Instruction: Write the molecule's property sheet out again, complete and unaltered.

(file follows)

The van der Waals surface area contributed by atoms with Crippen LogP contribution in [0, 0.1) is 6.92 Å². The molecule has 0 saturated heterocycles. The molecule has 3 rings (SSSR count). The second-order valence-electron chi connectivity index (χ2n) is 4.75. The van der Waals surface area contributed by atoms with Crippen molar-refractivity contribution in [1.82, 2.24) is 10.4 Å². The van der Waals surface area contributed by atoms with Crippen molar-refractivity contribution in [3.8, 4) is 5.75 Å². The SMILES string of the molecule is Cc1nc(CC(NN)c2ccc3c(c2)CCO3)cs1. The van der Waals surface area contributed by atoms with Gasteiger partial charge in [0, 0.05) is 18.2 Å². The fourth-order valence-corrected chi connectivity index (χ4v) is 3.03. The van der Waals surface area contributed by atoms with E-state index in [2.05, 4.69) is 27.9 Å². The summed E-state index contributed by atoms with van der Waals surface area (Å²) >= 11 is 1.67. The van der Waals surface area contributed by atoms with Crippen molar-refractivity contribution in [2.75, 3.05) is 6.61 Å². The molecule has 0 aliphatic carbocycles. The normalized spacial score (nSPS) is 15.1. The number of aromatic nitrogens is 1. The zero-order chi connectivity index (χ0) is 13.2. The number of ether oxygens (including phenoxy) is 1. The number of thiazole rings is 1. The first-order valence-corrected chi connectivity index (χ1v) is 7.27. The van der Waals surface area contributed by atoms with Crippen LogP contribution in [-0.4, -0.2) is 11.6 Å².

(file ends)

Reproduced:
The van der Waals surface area contributed by atoms with Crippen LogP contribution in [0, 0.1) is 6.92 Å². The molecule has 0 saturated heterocycles. The molecule has 3 rings (SSSR count). The second-order valence-electron chi connectivity index (χ2n) is 4.75. The van der Waals surface area contributed by atoms with Crippen molar-refractivity contribution in [1.82, 2.24) is 10.4 Å². The van der Waals surface area contributed by atoms with Crippen molar-refractivity contribution in [3.8, 4) is 5.75 Å². The SMILES string of the molecule is Cc1nc(CC(NN)c2ccc3c(c2)CCO3)cs1. The van der Waals surface area contributed by atoms with Gasteiger partial charge in [0, 0.05) is 18.2 Å². The fourth-order valence-corrected chi connectivity index (χ4v) is 3.03. The van der Waals surface area contributed by atoms with E-state index in [2.05, 4.69) is 27.9 Å². The summed E-state index contributed by atoms with van der Waals surface area (Å²) >= 11 is 1.67. The van der Waals surface area contributed by atoms with Crippen molar-refractivity contribution in [2.75, 3.05) is 6.61 Å². The molecule has 0 aliphatic carbocycles. The normalized spacial score (nSPS) is 15.1. The number of aromatic nitrogens is 1. The zero-order chi connectivity index (χ0) is 13.2. The number of ether oxygens (including phenoxy) is 1. The number of thiazole rings is 1. The first-order valence-corrected chi connectivity index (χ1v) is 7.27. The van der Waals surface area contributed by atoms with Crippen LogP contribution in [-0.4, -0.2) is 11.6 Å².